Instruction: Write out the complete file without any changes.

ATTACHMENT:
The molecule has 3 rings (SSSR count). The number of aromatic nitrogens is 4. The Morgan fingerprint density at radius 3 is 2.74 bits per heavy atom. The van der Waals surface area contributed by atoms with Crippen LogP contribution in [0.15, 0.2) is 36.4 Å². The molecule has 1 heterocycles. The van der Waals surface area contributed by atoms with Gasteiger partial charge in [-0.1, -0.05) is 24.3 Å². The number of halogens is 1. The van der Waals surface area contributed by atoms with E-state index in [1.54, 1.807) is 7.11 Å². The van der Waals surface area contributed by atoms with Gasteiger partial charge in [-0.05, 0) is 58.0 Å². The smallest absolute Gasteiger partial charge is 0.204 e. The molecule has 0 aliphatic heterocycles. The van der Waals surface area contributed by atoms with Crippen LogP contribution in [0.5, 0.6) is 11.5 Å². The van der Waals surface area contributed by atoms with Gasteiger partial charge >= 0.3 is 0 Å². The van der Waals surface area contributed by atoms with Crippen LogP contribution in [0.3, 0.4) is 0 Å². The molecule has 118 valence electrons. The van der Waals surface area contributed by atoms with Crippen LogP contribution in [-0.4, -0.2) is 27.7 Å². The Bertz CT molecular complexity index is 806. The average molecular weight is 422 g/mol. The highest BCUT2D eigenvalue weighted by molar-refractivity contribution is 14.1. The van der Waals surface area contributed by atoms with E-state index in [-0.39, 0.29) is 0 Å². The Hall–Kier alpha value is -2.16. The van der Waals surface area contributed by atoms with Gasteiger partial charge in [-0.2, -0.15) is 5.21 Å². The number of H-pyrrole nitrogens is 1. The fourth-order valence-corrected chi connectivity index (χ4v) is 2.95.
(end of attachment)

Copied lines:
The molecule has 3 rings (SSSR count). The number of aromatic nitrogens is 4. The Morgan fingerprint density at radius 3 is 2.74 bits per heavy atom. The van der Waals surface area contributed by atoms with Crippen LogP contribution in [0.15, 0.2) is 36.4 Å². The molecule has 1 heterocycles. The van der Waals surface area contributed by atoms with Gasteiger partial charge in [-0.1, -0.05) is 24.3 Å². The number of halogens is 1. The van der Waals surface area contributed by atoms with E-state index in [1.54, 1.807) is 7.11 Å². The van der Waals surface area contributed by atoms with Gasteiger partial charge in [-0.05, 0) is 58.0 Å². The smallest absolute Gasteiger partial charge is 0.204 e. The molecule has 0 aliphatic heterocycles. The van der Waals surface area contributed by atoms with Crippen LogP contribution in [0.5, 0.6) is 11.5 Å². The van der Waals surface area contributed by atoms with Gasteiger partial charge >= 0.3 is 0 Å². The van der Waals surface area contributed by atoms with Crippen LogP contribution in [0.3, 0.4) is 0 Å². The molecule has 118 valence electrons. The van der Waals surface area contributed by atoms with Crippen LogP contribution in [-0.4, -0.2) is 27.7 Å². The Bertz CT molecular complexity index is 806. The average molecular weight is 422 g/mol. The highest BCUT2D eigenvalue weighted by molar-refractivity contribution is 14.1. The van der Waals surface area contributed by atoms with E-state index in [-0.39, 0.29) is 0 Å². The Hall–Kier alpha value is -2.16. The van der Waals surface area contributed by atoms with Gasteiger partial charge in [-0.2, -0.15) is 5.21 Å². The number of H-pyrrole nitrogens is 1. The fourth-order valence-corrected chi connectivity index (χ4v) is 2.95.